Friday, 21 September 2012

New spirit in air over America

The last great Texas fares war took place 40 years ago, when a cheeky new start-up airline called Southwest launched flights from Dallas to Houston. The flat one-way fare was $20 – saving at least five bucks on rivals' fares. The incumbent airline, Braniff, slashed its fares in response. Southwest hit back with a flat $13 – promoted by full-page newspaper ads reading: "Nobody's going to shoot Southwest Airlines out of the sky for a lousy $13." In fact, business travellers on expenses were encouraged to pay $26, which qualified them for Southwest's rudimentary loyalty scheme: a bottle of whiskey or vodka.
On Thursday, battle commenced once more between the two biggest cities in Texas – with Southwest this time as the incumbent. Its challenger: Spirit Airlines, which describes itself as "arguably the best airline in the Americas". I call it America's answer to Ryanair.

Checking the fares for the middle Tuesday in October, the two airlines are "wide open", with thousands of seats on Southwest's 25 daily departures at $65, while Spirit's start with a modest two shuttles a day at a flat $31. So, if you are flexible with your departure time, no contest? Not quite. "Like the automobile, brokerage and computer industries, Spirit's approach offers standard product features and options," says the challenger. And a closer look shows that, on the optional charges front, it out-Ryanairs the Irish low-cost airline.
While Ryanair allows you to take aboard a reasonably sized carry-on bag and pop it in the overhead locker, Spirit permits only a small case that must fit under the seat in front of you. Should you be deemed at the gate to be carrying something in excess of the miserly dimensions, you currently pay $45 (£30); from November the cost more than doubles to $100. Southwest, in contrast, includes two chunky pieces of hand luggage and two checked-in bags in all its fares.
As with Ryanair, you need to check where you are going with Spirit. Anyone buying a ticket from Spirit's Florida home of Fort Lauderdale to Montreal might fondly imagine they will touch down on Canadian soil, in the biggest French-speaking city outside Kinshasa and Paris. In fact, you will arrive south of the international border, at Plattsburgh in New York State: "Montreal's US Airport", as it is described.
Unforeseen consequences
As you wait in the departure lounge, you might like to examine the list of non-optional charges that are added to the price of your ticket. "Unintended consequences" and "air travel" do not look comfortable in the same sentence; nevertheless, Spirit adds a $2 fee for "Unintended consequences of US Department of Transport legislation". This goes back to a ruling from the regulator that passengers should have a 24-hour "cooling-off" window after booking a trip to change their plans without penalty.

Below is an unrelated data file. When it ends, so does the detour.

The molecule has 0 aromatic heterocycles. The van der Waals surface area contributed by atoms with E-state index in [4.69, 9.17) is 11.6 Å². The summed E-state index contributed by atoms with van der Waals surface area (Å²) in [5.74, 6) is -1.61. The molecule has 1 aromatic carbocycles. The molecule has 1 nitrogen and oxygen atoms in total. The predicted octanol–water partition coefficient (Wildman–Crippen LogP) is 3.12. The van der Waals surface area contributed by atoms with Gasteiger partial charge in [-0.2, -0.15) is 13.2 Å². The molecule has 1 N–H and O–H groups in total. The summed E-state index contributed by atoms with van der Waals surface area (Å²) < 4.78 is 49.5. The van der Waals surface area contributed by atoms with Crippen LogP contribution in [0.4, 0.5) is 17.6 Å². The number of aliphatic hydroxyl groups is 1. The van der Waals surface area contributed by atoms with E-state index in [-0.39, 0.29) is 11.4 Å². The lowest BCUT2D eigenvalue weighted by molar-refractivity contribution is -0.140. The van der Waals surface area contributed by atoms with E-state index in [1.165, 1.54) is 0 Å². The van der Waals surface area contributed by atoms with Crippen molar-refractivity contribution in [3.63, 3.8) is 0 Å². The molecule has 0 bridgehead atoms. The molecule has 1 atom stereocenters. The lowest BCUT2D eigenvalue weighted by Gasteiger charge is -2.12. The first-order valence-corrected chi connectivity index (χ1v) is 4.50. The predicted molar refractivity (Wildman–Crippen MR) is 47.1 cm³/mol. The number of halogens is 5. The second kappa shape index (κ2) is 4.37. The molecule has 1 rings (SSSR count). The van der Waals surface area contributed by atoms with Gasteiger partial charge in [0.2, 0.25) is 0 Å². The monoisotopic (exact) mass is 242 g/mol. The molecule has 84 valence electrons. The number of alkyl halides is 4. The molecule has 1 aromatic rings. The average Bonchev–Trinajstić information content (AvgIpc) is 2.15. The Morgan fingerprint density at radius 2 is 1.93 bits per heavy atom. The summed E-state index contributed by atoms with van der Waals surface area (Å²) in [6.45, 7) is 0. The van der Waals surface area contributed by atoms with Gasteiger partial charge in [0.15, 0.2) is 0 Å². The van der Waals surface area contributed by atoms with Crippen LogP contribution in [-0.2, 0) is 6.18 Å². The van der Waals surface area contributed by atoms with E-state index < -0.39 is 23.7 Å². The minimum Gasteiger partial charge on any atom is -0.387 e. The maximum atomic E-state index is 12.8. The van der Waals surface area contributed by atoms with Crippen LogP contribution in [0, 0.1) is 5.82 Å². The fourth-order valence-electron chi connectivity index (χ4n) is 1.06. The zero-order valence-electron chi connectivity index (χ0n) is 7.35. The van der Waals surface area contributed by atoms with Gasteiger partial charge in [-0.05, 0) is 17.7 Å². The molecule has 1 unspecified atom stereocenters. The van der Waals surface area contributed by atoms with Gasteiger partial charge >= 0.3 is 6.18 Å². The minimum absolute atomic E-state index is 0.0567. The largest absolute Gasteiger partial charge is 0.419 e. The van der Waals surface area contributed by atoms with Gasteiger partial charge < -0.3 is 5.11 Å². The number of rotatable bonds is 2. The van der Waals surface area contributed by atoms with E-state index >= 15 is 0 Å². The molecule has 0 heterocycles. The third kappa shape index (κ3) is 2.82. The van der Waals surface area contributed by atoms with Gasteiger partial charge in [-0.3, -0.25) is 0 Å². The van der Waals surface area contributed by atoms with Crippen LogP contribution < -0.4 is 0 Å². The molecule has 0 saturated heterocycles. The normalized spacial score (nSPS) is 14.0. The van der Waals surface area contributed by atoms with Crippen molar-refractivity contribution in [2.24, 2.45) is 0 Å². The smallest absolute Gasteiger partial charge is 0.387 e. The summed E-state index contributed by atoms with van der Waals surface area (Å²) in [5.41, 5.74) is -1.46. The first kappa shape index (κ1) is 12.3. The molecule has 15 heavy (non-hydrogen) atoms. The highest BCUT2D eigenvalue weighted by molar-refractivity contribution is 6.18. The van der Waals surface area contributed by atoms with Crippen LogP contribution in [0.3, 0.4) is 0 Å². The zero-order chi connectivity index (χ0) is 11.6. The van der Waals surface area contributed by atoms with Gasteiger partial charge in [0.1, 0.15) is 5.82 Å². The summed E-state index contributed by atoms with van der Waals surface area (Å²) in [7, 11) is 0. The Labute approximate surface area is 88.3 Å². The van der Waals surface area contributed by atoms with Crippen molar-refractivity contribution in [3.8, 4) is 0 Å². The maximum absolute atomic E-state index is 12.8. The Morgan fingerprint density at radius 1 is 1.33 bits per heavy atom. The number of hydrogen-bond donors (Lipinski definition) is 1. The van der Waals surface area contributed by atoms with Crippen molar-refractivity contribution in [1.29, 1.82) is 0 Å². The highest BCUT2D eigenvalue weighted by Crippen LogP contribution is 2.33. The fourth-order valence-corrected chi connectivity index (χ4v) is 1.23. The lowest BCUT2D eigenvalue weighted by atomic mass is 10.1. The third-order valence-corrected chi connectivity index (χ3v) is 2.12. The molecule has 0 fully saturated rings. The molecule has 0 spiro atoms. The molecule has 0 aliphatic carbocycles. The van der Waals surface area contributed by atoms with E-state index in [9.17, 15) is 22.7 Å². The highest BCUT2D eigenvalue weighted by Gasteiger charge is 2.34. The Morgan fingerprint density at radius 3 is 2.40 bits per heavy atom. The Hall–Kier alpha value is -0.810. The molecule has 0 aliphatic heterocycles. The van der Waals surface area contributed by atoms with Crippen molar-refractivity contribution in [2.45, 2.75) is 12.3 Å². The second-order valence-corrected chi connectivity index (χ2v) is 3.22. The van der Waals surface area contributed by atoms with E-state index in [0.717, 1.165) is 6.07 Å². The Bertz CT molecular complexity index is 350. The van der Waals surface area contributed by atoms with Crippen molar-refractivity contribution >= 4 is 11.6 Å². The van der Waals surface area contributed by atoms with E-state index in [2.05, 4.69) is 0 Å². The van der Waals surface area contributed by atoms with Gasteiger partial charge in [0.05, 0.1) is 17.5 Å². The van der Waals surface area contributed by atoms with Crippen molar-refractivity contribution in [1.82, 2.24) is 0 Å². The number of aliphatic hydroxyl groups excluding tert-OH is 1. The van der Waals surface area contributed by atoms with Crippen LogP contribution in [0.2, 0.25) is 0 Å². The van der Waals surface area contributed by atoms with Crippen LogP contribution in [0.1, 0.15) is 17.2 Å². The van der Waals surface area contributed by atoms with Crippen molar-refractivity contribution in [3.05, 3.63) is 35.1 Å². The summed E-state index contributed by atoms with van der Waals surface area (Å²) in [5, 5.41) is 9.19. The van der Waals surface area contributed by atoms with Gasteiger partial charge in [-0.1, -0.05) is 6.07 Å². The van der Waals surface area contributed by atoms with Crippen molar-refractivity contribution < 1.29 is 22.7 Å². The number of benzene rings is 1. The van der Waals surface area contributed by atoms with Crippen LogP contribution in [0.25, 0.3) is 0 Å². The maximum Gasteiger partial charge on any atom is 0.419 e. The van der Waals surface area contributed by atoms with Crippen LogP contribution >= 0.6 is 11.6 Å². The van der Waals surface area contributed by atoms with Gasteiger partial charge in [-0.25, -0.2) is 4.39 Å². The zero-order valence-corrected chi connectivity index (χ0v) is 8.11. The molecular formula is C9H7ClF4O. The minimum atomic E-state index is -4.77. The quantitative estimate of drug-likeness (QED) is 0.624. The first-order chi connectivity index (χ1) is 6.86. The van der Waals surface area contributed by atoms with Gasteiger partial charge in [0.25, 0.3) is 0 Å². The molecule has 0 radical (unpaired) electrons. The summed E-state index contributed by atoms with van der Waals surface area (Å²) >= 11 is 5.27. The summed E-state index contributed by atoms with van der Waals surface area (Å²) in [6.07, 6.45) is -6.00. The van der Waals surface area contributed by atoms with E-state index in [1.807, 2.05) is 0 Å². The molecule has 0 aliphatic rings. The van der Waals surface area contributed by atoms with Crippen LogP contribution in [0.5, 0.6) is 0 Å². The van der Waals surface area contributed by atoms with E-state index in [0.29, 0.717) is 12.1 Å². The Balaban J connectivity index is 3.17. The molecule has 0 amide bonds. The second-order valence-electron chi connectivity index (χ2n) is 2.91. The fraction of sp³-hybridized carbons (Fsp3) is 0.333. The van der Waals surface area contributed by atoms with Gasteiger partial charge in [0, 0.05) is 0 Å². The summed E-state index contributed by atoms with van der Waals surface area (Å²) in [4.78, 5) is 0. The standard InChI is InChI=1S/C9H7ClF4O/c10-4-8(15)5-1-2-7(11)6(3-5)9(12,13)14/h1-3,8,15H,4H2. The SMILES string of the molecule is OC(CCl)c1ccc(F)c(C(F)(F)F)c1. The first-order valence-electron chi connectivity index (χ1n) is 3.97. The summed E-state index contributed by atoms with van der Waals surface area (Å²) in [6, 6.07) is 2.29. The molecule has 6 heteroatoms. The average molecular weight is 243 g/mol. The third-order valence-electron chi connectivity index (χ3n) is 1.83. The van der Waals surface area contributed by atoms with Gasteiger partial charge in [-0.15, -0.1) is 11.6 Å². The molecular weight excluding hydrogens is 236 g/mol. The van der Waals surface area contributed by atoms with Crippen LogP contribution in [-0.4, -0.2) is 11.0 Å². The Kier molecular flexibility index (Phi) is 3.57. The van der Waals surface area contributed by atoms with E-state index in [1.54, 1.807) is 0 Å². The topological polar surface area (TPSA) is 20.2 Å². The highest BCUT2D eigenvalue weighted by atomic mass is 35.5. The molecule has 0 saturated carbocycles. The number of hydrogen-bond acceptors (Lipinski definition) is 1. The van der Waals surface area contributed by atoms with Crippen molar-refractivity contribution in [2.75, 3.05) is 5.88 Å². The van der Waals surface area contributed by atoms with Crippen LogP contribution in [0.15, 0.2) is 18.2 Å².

Ben Baldanza, Spirit's feisty chief executive, said that forcing airlines to hold seats for people who then decide not to travel would lead to more empty seats: "The consequence is that we must spread costs over fewer customers, thus raising the cost for all passengers." This is the same concept as Ryanair's £2 EU 261 levy for complying with European passengers' rights legislation. Not a worry for Mr Baldanza, whose airline specifies: "Spirit will not assume expenses incurred as a result of a flight delay, cancellation, or schedule change."
Spirit's list of options is boggling, with a special section in the rules about the carriage of antlers. ("Head/skull must be completely clean and free of residue ... Points must be covered and protected.") As the fares war with Southwest begins, you may be relieved to learn that Texan chainsaws "are acceptable as checked luggage ONLY".
Air? No, bus
What does the first Texas air fares war teach about the likely outcome of this battle? Well, there is no chance that Southwest will follow Braniff into oblivion – the world's biggest low-cost carrier has weathered the storms of the 21st century better than anyone. As the first skirmishes of the fares war take place, crafty travellers between Dallas and Houston have already made their bookings. The smart option is to go with Megabus. The British-owned coach company has half a dozen buses a day between Dallas and Houston, and with a bit of advance booking you need pay no more than $1.50 (£1) for the four-hour, 15-minute ride from downtown to downtown – and even less if you book a return.

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